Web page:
‘He Fired Up the Crazies’ – Sen. John McCain

 

My pal Gary Robbins has a post up critical of Arizona gubernatorial candidate Kari Lake having told people who “love John McCain” to “get the hell out” of one of her rallies.  Another Ricochet regular, @painterjean, has been critical of Lake’s comment in a couple of other comment threads.  I think that they raise an important point, but I want to explain the context.

There was a bitter feud between Donald Trump and former Arizona Sen. John McCain.  In many ways, McCain became emblematic of the “establishment GOP” opposition to Trump’s candidacy and agenda.  At first, I was more of an establishment Republican myself, and strongly opposed Trump in the primaries.  I avoided digging in my heels by adopting a “NeverTrump” position, and once he won the nomination, gave him a chance to make his case for my vote in 2016.

I thought that Trump did so, and I voted for him, with some trepidation, in 2016.  His governance won me over, and I became a pretty enthusiastic supporter.  To the point of having a post here at Ricochet showing my ugly mug wearing my new MAGA hat.

I think that McCain was clearly the aggressor in the feud with Trump.  Very early in Trump’s campaign, in July 2015, McCain responded to Trump’s immigration message, in a rally in Arizona, by accusing Trump of “firing up the crazies.”  (One of many stories here.)

This from Senator “Gang-of-Eight” himself, who probably did more than any other politician in America to prevent useful action to secure the border, for a decade or more, while millions of illegals swarmed into our country and our state.

If anything, it got worse.  Many of you might not recall the effort to repeal Obamacare in 2017.  President Trump had taken office, and Republicans controlled both the House and the Senate.  There were a variety of repeal bills, culminating in the following on July 27, 2017 (this is the Wikipedia explanation, here):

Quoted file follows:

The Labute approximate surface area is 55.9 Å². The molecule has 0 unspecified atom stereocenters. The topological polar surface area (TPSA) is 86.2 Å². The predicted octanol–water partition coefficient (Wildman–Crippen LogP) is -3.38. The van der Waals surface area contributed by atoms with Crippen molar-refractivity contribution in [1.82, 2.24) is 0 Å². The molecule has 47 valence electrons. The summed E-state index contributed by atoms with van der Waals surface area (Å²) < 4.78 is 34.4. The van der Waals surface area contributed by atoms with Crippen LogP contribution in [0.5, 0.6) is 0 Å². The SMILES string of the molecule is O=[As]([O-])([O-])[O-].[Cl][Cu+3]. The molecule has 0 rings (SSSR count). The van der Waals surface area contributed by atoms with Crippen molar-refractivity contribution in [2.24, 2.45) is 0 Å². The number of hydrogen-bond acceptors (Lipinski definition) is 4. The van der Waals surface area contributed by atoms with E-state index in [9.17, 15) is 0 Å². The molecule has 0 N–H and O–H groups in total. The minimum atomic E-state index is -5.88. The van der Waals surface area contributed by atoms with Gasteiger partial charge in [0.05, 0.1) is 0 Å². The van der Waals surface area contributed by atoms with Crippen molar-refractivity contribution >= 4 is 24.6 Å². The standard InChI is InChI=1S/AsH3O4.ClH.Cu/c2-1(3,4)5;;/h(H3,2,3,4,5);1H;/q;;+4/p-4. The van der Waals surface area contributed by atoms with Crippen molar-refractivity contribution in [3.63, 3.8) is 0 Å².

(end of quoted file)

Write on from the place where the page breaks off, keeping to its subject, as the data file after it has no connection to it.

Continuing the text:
The skinny repeal, which was still being drafted on July 27, only repeals some provisions of the ACA, among them the individual mandate, requiring that all Americans buy insurance or pay a tax penalty, and parts of the employer mandate, which requires employers with greater than 50 employees to pay for health care for their employees.[111][112] The bill was brought to the floor vote and the vote reached the predicted 49–50, majority being in favor of keeping the ACA as is. A tie would have allowed Vice President Mike Pence to cast a final tie breaking vote. The final vote was to be McCain, who walked to the floor in near silence and held out his hand. In a very climactic moment, he gave a thumbs down and the bill was rejected 49–51, with two other Republican senators, Susan Collins and Lisa Murkowski, siding with all Democrats and Independents.

I had voted for McCain as my Senator, on many occasions, and I voted for him for President in 2008.  In his last Senate run, he campaigned on repealing Obamacare.  But he was the deciding vote against that repeal.

I can hardly express how infuriating this action was.  McCain was already stricken with the cancer that would eventually be fatal.  His dramatic “thumbs down” doesn’t seem like a thumbs down, to me.  It feels like a giant middle finger, raised to President Trump, and to me.

So by that time, I wasn’t much of a fan of McCain.

Then he died.  And oh, Lord, the tributes were just sickening to me.  It felt like the Democrats and the establishment GOP made every effort to genuflect to the backstabbing McCain.  Once again, it felt like a giant middle finger raised to President Trump, and to me.

I don’t think that this is an overreaction.  I don’t recall any state funeral that received as much attention as McCain’s, perhaps until the multiple funerals of St. George of Minneapolis.  McCain was given the unusual honor of lying in state in the Capitol Rotunda.  Here’s a list of those so honored between 2000 and 2020:

  • President Ronald Reagan
  • President Gerald Ford
  • Sen. Daniel Inouye
  • Sen. John McCain
  • President George Bush
  • Rep. John R. Lewis

That’s some pretty heady company.  Why did McCain get this special treatment?  I think that it was political theater, directed at President Trump.

There was even a cross-country funeral procession, apparently, like McCain was Winston Churchill or something.

I don’t think that this is an overreaction on my part.  Here is a New Yorker article at the time, titled “John McCain’s Funeral Was The Biggest Resistance Movement Yet.”  Here’s the opening paragraph:

Donald Trump’s name was never mentioned.  It didn’t have to be.  The funeral service for John Sidney McCain III, at the Washington National Cathedral, on this swampy Saturday morning, was all about a rebuke to the pointedly uninvited current President of the United States, which was exactly how McCain had planned it.